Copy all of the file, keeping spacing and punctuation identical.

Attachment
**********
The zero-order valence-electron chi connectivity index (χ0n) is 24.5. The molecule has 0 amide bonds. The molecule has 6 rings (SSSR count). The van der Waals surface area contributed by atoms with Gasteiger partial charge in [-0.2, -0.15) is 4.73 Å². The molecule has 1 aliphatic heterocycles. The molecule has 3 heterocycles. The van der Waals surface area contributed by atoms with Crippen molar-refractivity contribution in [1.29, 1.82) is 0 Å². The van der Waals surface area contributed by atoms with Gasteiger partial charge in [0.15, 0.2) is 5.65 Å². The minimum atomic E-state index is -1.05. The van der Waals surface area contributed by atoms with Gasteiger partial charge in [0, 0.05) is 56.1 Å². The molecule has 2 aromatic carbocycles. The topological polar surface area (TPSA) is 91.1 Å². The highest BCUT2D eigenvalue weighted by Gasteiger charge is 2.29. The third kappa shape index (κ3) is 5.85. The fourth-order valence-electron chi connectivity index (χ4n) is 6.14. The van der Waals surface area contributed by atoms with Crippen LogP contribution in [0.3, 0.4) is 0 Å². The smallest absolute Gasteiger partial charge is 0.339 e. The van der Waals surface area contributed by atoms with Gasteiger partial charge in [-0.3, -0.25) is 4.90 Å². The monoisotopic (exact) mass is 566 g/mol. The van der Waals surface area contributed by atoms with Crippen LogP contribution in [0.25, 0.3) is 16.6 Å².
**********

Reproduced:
The zero-order valence-electron chi connectivity index (χ0n) is 24.5. The molecule has 0 amide bonds. The molecule has 6 rings (SSSR count). The van der Waals surface area contributed by atoms with Gasteiger partial charge in [-0.2, -0.15) is 4.73 Å². The molecule has 1 aliphatic heterocycles. The molecule has 3 heterocycles. The van der Waals surface area contributed by atoms with Crippen molar-refractivity contribution in [1.29, 1.82) is 0 Å². The van der Waals surface area contributed by atoms with Gasteiger partial charge in [0.15, 0.2) is 5.65 Å². The minimum atomic E-state index is -1.05. The van der Waals surface area contributed by atoms with Gasteiger partial charge in [0, 0.05) is 56.1 Å². The molecule has 2 aromatic carbocycles. The topological polar surface area (TPSA) is 91.1 Å². The highest BCUT2D eigenvalue weighted by Gasteiger charge is 2.29. The third kappa shape index (κ3) is 5.85. The fourth-order valence-electron chi connectivity index (χ4n) is 6.14. The van der Waals surface area contributed by atoms with Crippen LogP contribution in [0.3, 0.4) is 0 Å². The smallest absolute Gasteiger partial charge is 0.339 e. The van der Waals surface area contributed by atoms with Gasteiger partial charge in [-0.3, -0.25) is 4.90 Å². The monoisotopic (exact) mass is 566 g/mol. The van der Waals surface area contributed by atoms with Crippen LogP contribution in [0.25, 0.3) is 16.6 Å².